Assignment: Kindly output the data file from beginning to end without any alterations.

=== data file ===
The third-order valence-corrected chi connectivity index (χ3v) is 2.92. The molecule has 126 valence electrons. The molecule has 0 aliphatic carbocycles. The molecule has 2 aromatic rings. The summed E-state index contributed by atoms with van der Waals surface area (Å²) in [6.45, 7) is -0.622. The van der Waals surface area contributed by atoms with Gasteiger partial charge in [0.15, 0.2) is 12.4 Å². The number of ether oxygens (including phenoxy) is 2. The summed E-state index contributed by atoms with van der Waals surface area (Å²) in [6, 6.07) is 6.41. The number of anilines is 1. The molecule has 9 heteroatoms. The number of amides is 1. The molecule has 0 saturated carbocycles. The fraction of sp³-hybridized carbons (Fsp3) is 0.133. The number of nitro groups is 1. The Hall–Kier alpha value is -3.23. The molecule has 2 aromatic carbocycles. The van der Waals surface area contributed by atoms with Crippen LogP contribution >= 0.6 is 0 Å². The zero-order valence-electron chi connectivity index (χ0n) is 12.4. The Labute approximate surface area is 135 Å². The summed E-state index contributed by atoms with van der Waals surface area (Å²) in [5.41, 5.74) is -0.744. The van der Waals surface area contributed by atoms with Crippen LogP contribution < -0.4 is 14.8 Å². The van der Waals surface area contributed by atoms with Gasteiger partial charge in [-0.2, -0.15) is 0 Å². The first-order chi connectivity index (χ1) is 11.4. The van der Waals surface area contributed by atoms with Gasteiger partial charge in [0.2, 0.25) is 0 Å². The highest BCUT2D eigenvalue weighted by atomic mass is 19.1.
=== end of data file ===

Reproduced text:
The third-order valence-corrected chi connectivity index (χ3v) is 2.92. The molecule has 126 valence electrons. The molecule has 0 aliphatic carbocycles. The molecule has 2 aromatic rings. The summed E-state index contributed by atoms with van der Waals surface area (Å²) in [6.45, 7) is -0.622. The van der Waals surface area contributed by atoms with Gasteiger partial charge in [0.15, 0.2) is 12.4 Å². The number of ether oxygens (including phenoxy) is 2. The summed E-state index contributed by atoms with van der Waals surface area (Å²) in [6, 6.07) is 6.41. The number of anilines is 1. The molecule has 9 heteroatoms. The number of amides is 1. The molecule has 0 saturated carbocycles. The fraction of sp³-hybridized carbons (Fsp3) is 0.133. The number of nitro groups is 1. The Hall–Kier alpha value is -3.23. The molecule has 2 aromatic carbocycles. The van der Waals surface area contributed by atoms with Crippen LogP contribution >= 0.6 is 0 Å². The zero-order valence-electron chi connectivity index (χ0n) is 12.4. The Labute approximate surface area is 135 Å². The summed E-state index contributed by atoms with van der Waals surface area (Å²) in [5.41, 5.74) is -0.744. The van der Waals surface area contributed by atoms with Crippen LogP contribution < -0.4 is 14.8 Å². The van der Waals surface area contributed by atoms with Gasteiger partial charge in [-0.2, -0.15) is 0 Å². The first-order chi connectivity index (χ1) is 11.4. The van der Waals surface area contributed by atoms with Gasteiger partial charge in [0.2, 0.25) is 0 Å². The highest BCUT2D eigenvalue weighted by atomic mass is 19.1.